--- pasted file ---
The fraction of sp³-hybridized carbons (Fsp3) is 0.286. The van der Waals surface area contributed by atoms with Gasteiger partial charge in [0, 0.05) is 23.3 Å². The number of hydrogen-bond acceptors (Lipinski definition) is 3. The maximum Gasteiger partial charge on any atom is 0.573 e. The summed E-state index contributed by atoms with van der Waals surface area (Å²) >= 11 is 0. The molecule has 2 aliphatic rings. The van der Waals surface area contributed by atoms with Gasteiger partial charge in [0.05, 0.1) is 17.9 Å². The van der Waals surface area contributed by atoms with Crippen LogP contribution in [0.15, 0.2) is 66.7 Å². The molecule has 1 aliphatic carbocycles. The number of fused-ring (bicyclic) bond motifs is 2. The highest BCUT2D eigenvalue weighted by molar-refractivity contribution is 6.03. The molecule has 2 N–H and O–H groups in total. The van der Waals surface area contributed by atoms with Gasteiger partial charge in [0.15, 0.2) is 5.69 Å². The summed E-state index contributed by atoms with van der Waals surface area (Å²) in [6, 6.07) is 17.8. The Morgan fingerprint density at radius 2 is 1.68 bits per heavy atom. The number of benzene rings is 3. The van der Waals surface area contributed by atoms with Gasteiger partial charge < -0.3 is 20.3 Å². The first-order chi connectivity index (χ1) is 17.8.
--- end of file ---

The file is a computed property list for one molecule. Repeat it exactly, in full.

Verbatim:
The fraction of sp³-hybridized carbons (Fsp3) is 0.286. The van der Waals surface area contributed by atoms with Gasteiger partial charge in [0, 0.05) is 23.3 Å². The number of hydrogen-bond acceptors (Lipinski definition) is 3. The maximum Gasteiger partial charge on any atom is 0.573 e. The summed E-state index contributed by atoms with van der Waals surface area (Å²) >= 11 is 0. The molecule has 2 aliphatic rings. The van der Waals surface area contributed by atoms with Gasteiger partial charge in [0.05, 0.1) is 17.9 Å². The van der Waals surface area contributed by atoms with Crippen LogP contribution in [0.15, 0.2) is 66.7 Å². The molecule has 1 aliphatic carbocycles. The number of fused-ring (bicyclic) bond motifs is 2. The highest BCUT2D eigenvalue weighted by molar-refractivity contribution is 6.03. The molecule has 2 N–H and O–H groups in total. The van der Waals surface area contributed by atoms with Gasteiger partial charge in [0.15, 0.2) is 5.69 Å². The summed E-state index contributed by atoms with van der Waals surface area (Å²) in [6, 6.07) is 17.8. The Morgan fingerprint density at radius 2 is 1.68 bits per heavy atom. The number of benzene rings is 3. The van der Waals surface area contributed by atoms with Gasteiger partial charge < -0.3 is 20.3 Å². The first-order chi connectivity index (χ1) is 17.8.